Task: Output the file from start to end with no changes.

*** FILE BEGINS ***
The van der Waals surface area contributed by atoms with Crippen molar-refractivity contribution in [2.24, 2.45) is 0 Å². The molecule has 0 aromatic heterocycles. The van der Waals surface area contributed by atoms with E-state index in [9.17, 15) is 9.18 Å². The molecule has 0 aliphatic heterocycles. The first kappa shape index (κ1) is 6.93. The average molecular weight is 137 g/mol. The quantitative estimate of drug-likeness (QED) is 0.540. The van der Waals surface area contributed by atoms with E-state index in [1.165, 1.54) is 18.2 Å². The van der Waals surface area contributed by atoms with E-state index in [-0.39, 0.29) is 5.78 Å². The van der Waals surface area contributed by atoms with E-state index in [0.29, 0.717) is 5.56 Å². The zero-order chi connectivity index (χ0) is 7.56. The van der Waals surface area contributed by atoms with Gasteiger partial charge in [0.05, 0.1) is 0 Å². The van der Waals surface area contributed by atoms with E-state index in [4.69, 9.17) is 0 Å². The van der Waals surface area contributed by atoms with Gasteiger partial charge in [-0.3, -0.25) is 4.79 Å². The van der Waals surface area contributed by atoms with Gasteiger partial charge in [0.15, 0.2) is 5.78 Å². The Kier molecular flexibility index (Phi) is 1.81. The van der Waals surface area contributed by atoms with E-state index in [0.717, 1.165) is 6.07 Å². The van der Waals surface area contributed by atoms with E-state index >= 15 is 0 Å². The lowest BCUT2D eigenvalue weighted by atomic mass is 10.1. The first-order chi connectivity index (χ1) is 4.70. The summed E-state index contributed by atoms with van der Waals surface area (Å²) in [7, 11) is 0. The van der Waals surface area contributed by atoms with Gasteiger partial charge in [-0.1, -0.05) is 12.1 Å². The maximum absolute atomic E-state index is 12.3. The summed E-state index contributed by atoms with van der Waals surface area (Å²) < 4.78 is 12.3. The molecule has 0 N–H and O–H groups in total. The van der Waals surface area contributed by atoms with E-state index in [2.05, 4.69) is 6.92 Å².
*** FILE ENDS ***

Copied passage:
The van der Waals surface area contributed by atoms with Crippen molar-refractivity contribution in [2.24, 2.45) is 0 Å². The molecule has 0 aromatic heterocycles. The van der Waals surface area contributed by atoms with E-state index in [9.17, 15) is 9.18 Å². The molecule has 0 aliphatic heterocycles. The first kappa shape index (κ1) is 6.93. The average molecular weight is 137 g/mol. The quantitative estimate of drug-likeness (QED) is 0.540. The van der Waals surface area contributed by atoms with E-state index in [1.165, 1.54) is 18.2 Å². The van der Waals surface area contributed by atoms with E-state index in [-0.39, 0.29) is 5.78 Å². The van der Waals surface area contributed by atoms with E-state index in [0.29, 0.717) is 5.56 Å². The zero-order chi connectivity index (χ0) is 7.56. The van der Waals surface area contributed by atoms with Gasteiger partial charge in [0.05, 0.1) is 0 Å². The van der Waals surface area contributed by atoms with E-state index in [4.69, 9.17) is 0 Å². The van der Waals surface area contributed by atoms with Gasteiger partial charge in [-0.3, -0.25) is 4.79 Å². The van der Waals surface area contributed by atoms with Gasteiger partial charge in [0.15, 0.2) is 5.78 Å². The Kier molecular flexibility index (Phi) is 1.81. The van der Waals surface area contributed by atoms with E-state index in [0.717, 1.165) is 6.07 Å². The van der Waals surface area contributed by atoms with E-state index >= 15 is 0 Å². The lowest BCUT2D eigenvalue weighted by atomic mass is 10.1. The first-order chi connectivity index (χ1) is 4.70. The summed E-state index contributed by atoms with van der Waals surface area (Å²) in [7, 11) is 0. The van der Waals surface area contributed by atoms with Gasteiger partial charge in [-0.1, -0.05) is 12.1 Å². The maximum absolute atomic E-state index is 12.3. The summed E-state index contributed by atoms with van der Waals surface area (Å²) < 4.78 is 12.3. The molecule has 0 N–H and O–H groups in total. The van der Waals surface area contributed by atoms with E-state index in [2.05, 4.69) is 6.92 Å².